Paul, Silas and Timothy, To the church of the Thessalonians in God the Father and the Lord Jesus Christ: Grace and peace to you. (v.1)

When Paul references the “church” in Thessalonica he is not talking about a building.  The church was a group of people that had been called together by God.  The Church was anchored in faith to the Lord Jesus Christ.

I want to focus today on verse three.  In this verse are three indicators of a healthy church, or, if you, a spiritually healthy life.  These three things are markers along the way of maturity.

2 We always thank God for all of you, mentioning you in our prayers. 3 We continually remember before our God and Father your work produced by faith, your labor prompted by love, and your endurance inspired by hope in our Lord Jesus Christ. (vv. 2-3)

A good parallel to our text are Christ’s words to the church at Ephesus in the book of Revelation: “I know your deeds, your hard work and your perseverance” (Rev. 2:2).  Paul affirms the same three things in the young church at Thessalonica.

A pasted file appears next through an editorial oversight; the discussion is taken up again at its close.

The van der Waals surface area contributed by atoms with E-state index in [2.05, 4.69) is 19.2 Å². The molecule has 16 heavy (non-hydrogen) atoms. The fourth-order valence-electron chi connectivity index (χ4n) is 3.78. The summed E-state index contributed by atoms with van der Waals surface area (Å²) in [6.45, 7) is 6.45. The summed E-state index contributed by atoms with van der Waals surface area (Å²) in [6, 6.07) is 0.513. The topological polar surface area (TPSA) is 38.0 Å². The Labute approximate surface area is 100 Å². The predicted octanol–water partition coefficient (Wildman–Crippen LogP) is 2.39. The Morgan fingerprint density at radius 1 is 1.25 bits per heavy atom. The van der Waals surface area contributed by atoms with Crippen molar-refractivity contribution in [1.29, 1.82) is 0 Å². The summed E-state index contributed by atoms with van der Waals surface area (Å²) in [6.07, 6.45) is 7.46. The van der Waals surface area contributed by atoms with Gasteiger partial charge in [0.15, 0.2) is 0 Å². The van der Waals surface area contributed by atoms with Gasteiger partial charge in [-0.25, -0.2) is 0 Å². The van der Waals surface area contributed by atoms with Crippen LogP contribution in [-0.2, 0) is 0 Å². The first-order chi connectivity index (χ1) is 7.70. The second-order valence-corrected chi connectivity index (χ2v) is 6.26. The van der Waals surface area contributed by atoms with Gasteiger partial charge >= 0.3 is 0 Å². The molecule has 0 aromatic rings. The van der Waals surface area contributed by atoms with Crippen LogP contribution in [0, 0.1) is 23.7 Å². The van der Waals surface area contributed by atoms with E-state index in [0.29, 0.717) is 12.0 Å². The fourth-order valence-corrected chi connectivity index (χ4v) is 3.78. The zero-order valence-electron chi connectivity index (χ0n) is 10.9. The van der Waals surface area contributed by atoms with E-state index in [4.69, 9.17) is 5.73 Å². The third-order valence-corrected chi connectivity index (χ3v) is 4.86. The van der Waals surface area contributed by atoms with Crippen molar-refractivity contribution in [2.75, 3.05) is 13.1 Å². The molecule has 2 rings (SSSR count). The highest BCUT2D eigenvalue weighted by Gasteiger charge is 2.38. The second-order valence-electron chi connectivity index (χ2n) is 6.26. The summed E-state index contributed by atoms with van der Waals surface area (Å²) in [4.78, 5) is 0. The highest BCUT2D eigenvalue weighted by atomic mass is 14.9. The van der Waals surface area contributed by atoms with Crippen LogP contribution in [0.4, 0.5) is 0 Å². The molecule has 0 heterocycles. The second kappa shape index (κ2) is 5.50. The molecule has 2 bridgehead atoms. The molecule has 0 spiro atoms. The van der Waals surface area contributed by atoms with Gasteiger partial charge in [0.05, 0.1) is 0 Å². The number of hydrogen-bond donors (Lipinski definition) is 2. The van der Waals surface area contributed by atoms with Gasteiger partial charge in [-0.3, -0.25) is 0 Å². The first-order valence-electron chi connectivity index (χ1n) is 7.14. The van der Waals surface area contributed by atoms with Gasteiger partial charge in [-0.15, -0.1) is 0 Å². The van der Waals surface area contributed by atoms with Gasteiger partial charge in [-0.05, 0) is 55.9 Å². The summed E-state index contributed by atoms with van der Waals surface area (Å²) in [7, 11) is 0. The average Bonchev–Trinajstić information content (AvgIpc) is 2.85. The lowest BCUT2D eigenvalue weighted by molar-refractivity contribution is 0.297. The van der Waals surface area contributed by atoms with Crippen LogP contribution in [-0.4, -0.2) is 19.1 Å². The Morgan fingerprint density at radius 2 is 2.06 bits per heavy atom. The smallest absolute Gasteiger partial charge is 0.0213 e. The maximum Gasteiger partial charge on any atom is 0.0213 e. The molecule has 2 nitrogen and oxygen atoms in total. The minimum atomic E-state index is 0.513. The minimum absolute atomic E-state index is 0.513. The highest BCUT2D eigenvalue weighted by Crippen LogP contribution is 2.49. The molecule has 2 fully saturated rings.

Paul talks about the “work produced by faith”.  It’s important that you not MIS-understand this phrase.  The word for “work” is singular.  Paul is not commending them for the works that lead to faith.  Paul was clear in his writings that we cannot earn our salvation by anything that we do.  He is instead talking about the change that comes into the life of every true believer as a byproduct of faith.

It’s important to get this. Christian faith is not merely intellectual.  It is not just some class you have to pass in order to get to Heaven.  It sometimes sounds that way because we tell people if they say a prayer, believe certain truths, sign on the dotted line, or perform some initiation rite, they are in.  Jesus didn’t call people to say a prayer; He called them to follow Him.  He did not call us to join a church; He called us to be His disciples.  True Biblical faith is not passive . . . it is active.  A true believer is a person who has made Christ the ruler of their lives.

James writes,

14 What good is it, my brothers, if a man claims to have faith but has no deeds? Can such faith save him? 15 Suppose a brother or sister is without clothes and daily food. 16 If one of you says to him, “Go, I wish you well; keep warm and well fed,” but does nothing about his physical needs, what good is it? 17 In the same way, faith by itself, if it is not accompanied by action, is dead.

18 But someone will say, “You have faith; I have deeds.”